Now that we were able to see which hosts were getting the bulk of the queries, I was able to narrow down the problem. The bulk of the queries were the wildcard dns queries used for user subdomains such as username.pinkbike.com. I always expected that this would be a source of additional queries, but the volume still did not make sense. After checking our analytics further, there were more DNS queries per subdomain then actual subdomain page loads. Pinkbike does about 100 dynamic html pages per second, so to have 120 DNS queries per second made no sense, especially taking into account multiple layers of DNS caching.
This finally led me to look in the direction of prefetching.
Browser DNS Prefetching
I was aware of the idea of DNS prefetching but never really understood how the mechanics worked in the browser. The first thing I did was fire up wireshark to take a look at exactly what was going on.
Some of our pages have comments, and each comment has a link to the author’s subdomain. When you have 100s of comments on a page, this means 100s of potential subdomains that can be prefetched. Of course the browsers seem to blindly prefetch all the subdomains.
Safari and Chrome prefetch DNS after the page loads. Prefetch can last many seconds after the page loads.
Firefox 3.6.x seems to bloat the prefetching even further. It seems to prefetch the AAAA (ipv6) record in addition to the A (ipv4) record for every prefetch. This may further explain the large amount of AAAA requests on all our domains. Perhaps FF does this for every hostname.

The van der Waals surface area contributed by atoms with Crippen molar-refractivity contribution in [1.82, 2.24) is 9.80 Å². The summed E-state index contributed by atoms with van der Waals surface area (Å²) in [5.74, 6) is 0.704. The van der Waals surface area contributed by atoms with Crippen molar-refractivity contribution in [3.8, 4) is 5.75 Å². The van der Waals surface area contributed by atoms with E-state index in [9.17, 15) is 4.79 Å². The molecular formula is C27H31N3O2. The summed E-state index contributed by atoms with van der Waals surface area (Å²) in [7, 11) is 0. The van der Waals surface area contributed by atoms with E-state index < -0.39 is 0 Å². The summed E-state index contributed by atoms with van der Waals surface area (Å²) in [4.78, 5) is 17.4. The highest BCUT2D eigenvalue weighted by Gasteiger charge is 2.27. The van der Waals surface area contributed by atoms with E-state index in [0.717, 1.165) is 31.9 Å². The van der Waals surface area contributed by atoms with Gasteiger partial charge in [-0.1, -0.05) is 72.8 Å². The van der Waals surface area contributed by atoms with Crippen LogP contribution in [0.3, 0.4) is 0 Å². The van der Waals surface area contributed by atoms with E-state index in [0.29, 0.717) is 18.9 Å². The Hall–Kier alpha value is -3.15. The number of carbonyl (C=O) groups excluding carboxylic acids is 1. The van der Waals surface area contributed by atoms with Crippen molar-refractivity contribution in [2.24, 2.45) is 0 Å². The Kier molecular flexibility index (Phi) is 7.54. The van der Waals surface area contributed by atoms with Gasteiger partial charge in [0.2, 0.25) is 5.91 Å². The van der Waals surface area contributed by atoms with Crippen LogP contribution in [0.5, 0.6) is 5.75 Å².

Firefox DNS prefetch is worse as it always gets the AAAA record in addition to the A record further increasing DNS queries. Though I did try the FF4 beta and it seems this is corrected in the future release.
IE8 / 9 early beta do not appear to do DNS prefetching.
Solution - Prefetch Control
Prefetching seems to be enabled by default on every browser, but can be disabled in the settings. You could ask all your users to disable prefetch in their browsers but that just would be a waste of goodwill with your users. Luckily the browsers have standardized on a prefetch control meta tag that can be used on your page to disable prefetching.
meta http-equiv="x-dns-prefetch-control" content="off"
The dns prefetch control allows you to turn off and on prefetching for your whole page or certain parts of the page. Additionally you can force lookups on specific hostnames.
Initially I disabled prefetch on a subset of the pages and the result was dramatic and instant
Additional tuning resulted in a further drop
After realizing this was the cause for bloated dns queries I called up my buddies at deviantART to let them know about this discovery and asked them to implement the basic fix. Their result was also instant.
On deviantART this adds up to a decrease of about 10 billion dns queries per month
When I first heard of DNS prefetching I thought it was a great idea and assumed it was an optimization that had absolutely no negative issues. I did not fully understand the mechanics and impact that it may cause on an organization. If 350 million queries cost Pinkbike.com $1600/month, then saving a cost for a few billion queries per month starts to be something to consider carefully.
Before you run to disable prefetching on your site, please realize that the increase in queries is directly proportional to the amount of subdomains that you link on your page. Arguably, prefetching is an effective way to decrease latency for most sites, but there are implications. I hope this article will make you aware of and help you understand the potential impact and behaviour of this technology.
- A browser and OS typically cache DNS hostnames in the order of a few hundred. If a user is visiting sites that have a lot of subdomain hostnames, do the valuable entries in these caches get evicted by prefetched entries frequently, and in so prefetching may be causing increased latency?
- If I'm paying for an enterprise DNS solution which has DNS servers all over the world to minimize query time, is browser prefetching less valuable to me?
- If you're thinking of building a site with the pattern of username.example.com, this data may sway you away from it.